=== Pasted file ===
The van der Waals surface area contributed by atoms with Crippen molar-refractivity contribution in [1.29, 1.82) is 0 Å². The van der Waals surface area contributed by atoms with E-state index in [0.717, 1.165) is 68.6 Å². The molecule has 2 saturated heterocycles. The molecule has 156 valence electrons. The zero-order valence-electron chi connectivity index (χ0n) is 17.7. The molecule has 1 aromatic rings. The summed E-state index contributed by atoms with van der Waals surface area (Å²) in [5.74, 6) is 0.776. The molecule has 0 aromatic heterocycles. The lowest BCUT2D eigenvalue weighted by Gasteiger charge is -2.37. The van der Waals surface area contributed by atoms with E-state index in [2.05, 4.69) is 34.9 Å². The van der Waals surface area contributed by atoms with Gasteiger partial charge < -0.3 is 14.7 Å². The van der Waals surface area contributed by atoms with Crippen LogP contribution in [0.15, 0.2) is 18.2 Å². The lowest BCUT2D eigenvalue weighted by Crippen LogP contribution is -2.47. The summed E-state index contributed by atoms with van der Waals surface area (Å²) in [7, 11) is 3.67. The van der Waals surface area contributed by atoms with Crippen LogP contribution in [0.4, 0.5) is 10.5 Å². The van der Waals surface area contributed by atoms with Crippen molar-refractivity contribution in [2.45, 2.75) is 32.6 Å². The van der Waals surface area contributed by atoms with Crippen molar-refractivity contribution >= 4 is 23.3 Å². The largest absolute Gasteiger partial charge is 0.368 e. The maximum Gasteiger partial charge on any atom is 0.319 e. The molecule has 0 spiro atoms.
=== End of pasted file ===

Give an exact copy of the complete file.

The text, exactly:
The van der Waals surface area contributed by atoms with Crippen molar-refractivity contribution in [1.29, 1.82) is 0 Å². The van der Waals surface area contributed by atoms with E-state index in [0.717, 1.165) is 68.6 Å². The molecule has 2 saturated heterocycles. The molecule has 156 valence electrons. The zero-order valence-electron chi connectivity index (χ0n) is 17.7. The molecule has 1 aromatic rings. The summed E-state index contributed by atoms with van der Waals surface area (Å²) in [5.74, 6) is 0.776. The molecule has 0 aromatic heterocycles. The lowest BCUT2D eigenvalue weighted by Gasteiger charge is -2.37. The van der Waals surface area contributed by atoms with E-state index in [2.05, 4.69) is 34.9 Å². The van der Waals surface area contributed by atoms with Gasteiger partial charge < -0.3 is 14.7 Å². The van der Waals surface area contributed by atoms with Crippen LogP contribution in [0.15, 0.2) is 18.2 Å². The lowest BCUT2D eigenvalue weighted by Crippen LogP contribution is -2.47. The summed E-state index contributed by atoms with van der Waals surface area (Å²) in [7, 11) is 3.67. The van der Waals surface area contributed by atoms with Crippen LogP contribution in [0.4, 0.5) is 10.5 Å². The van der Waals surface area contributed by atoms with Crippen molar-refractivity contribution in [2.45, 2.75) is 32.6 Å². The van der Waals surface area contributed by atoms with Crippen molar-refractivity contribution >= 4 is 23.3 Å². The largest absolute Gasteiger partial charge is 0.368 e. The maximum Gasteiger partial charge on any atom is 0.319 e. The molecule has 0 spiro atoms.